Sunday 21 June 2015

Model Commentary #4b - Choosing your next J. a/c model

After a few rather hectic months we finally found some time to sit down and continue with this J. plane modelling guide. In the first part (HERE) we talked about IJNAF single engine fighters of WWII. Today, as promised, we'll talk about IJNAF seaplane fighters.
First up is the Nakajima A6M2-N "Rufe" the very first seaplane fighter of the IJNAF.
Few were built, they didn't see as much action as the land-based "Zero" and they all carried the typical IJNAF paint schemes; overall gray or green-top with gray-bottom. For years the rubbish "purple Rufe" has been a modeling favorite as a "different" and "interesting" option. Perhaps the red-brown primer was showing, the gray looked purple in the Aleutians, the US pilot(s) who reported seeing such a plane against the setting sun had moonshine in their canteen instead of water....blah blah blah. There was no such scheme, end of story. Am I allowed to say it loud and clear? STOP BUILDING PURPLE RUFES IF YOU CARE ABOUT ACCURACY! If you don't care and you're just having fun, go all the way and build something like the beautiful model below. A purple Rufe won't be less accurate.
image from here
There is surprisingly (or perhaps not) little material available in print for the Rufe. There are usually a few pages in all the Zero publications, most with exactly the same photos and that's about all. It was not a very photographed aircraft after all. Hasegawa has released excellent Rufe kits in 1/72 and 1/48. In the bigger scale they are a lot better than the old Tamiya kits with the raised panel lines and the poor at places fit. Apart from the gray/green options with different tail markings, there are two aircraft with interesting schemes both released by Hasegawa.
One is the 934-06 with the thunderbolt on the fuselage side.
The other, recently released, belonging to Takuma Ku with what looks like hastily applied camo.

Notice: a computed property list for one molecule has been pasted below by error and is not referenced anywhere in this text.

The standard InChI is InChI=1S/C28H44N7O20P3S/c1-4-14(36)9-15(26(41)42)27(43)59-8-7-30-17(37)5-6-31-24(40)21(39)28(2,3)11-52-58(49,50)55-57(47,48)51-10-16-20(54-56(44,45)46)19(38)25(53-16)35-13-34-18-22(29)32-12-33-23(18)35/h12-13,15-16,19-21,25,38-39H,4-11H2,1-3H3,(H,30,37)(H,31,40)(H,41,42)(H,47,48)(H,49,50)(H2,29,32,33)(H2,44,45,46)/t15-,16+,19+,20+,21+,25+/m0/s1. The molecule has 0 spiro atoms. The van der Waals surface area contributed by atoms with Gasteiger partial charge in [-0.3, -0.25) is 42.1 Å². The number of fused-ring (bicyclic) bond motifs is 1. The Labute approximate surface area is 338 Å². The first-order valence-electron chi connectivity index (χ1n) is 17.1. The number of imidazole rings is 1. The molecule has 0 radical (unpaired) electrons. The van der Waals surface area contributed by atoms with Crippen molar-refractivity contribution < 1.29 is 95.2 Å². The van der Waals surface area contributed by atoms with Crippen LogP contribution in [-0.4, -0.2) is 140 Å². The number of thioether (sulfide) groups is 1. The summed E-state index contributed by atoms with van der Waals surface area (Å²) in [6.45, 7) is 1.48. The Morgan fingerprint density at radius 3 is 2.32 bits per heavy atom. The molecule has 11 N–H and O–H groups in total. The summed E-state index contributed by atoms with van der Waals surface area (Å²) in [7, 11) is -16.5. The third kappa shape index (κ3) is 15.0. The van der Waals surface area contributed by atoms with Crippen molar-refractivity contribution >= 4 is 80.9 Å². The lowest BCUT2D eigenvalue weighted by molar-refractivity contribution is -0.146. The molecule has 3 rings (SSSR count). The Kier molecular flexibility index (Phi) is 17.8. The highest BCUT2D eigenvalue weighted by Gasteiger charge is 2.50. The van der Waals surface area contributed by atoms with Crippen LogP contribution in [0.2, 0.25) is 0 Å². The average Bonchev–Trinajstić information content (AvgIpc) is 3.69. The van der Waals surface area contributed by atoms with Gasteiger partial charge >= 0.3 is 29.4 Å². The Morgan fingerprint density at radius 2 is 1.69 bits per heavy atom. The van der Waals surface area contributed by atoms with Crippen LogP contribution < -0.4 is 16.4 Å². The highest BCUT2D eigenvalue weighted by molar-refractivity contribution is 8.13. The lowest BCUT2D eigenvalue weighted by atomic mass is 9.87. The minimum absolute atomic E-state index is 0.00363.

Trumpeter is releasing a Rufe in 1/24 and Sweet in 1/144. The Sweet kit is excellent for its size but haven't built the Trumpeter. If you have let us know how good it is.
Another interesting option is the Rufe in French markings and there are a couple after-market decal sets available.
The other IJNAF seaplane fighter was the Kawanishi N1K1 "Kyofu" (Rex), one of the most beautiful seaplane fighters in the world.
As with the Rufe, the Rex gets only a brief mention in the "Shiden/Shiden-kai" publications with the same photos repeated again and again. Except for the prototypes there is only the green/gray paint scheme and Hasegawa has released a couple kits in 1/72 and Tamiya has the only "Kyofu" in 1/48. AFAIK there are no kits in 1/144 and in 1/32 it would require a major modification of the ancient Revell N1K1-Ja kit.
The most interesting options are the prototypes especially the one with the SUPER cool contra rotating props. Hasegawa releases both in 1/72 but I have seen very few modelers attempting modifying the Tamiya kit in 1/48. Take a look HERE for an excellent model (on a terrible base).
There is also the interesting option of Indonesian "Kyofu". Fairly easy to make by cutting the hinomaru in half and placing it against a white background.
So, in conclusion, be careful when you purchase a seaplane fighter kit. Be sure you really like the scheme the kit offers because there are not many options. And DO NOT build a purple Rufe if you care about historical accuracy. 


Jacob Terlouw said...

Hi George,
Although few 'real' A6M2-N's were built, quite a few kits were offered.
Iremember the LS, Frog, Revell, Jo-Han(with the purple Rufe box-art).
The Sweet 1/144 kit is indeed very good but there's also a F-Toy one and that one is not so bad at all.
About the N1K1- in the early 8-ties,"Wings" had a 1/48 vacuform Kyofu, long before that Sanwa had a
1/100(1/96) kit and about a year ago F-Toys offered one in 1/144 scale.Not a bad kit! ASU-decal/MYK design offers nice decals for this kit. If you do not have much room for your kits- this is an acceptable option for a modeler.

Derek Cooper said...

Hi George!
On the subject of "Rufe" publications, Kagero did produce a booklet in their brown-covered Famous Aircraft series but I don't know if this is currently available. It contains some intersting photos that I don't recall seeing in any other publications, along with some nice colour profiles.
I must confess to having built a purple "Rufe" in the days of my youth in the 1960s.I recall using a paint that was actually part of Humbrol's Authentic Colours range. I believe the kit itself was from Matchbox, complete with working ailerons!
With best regards,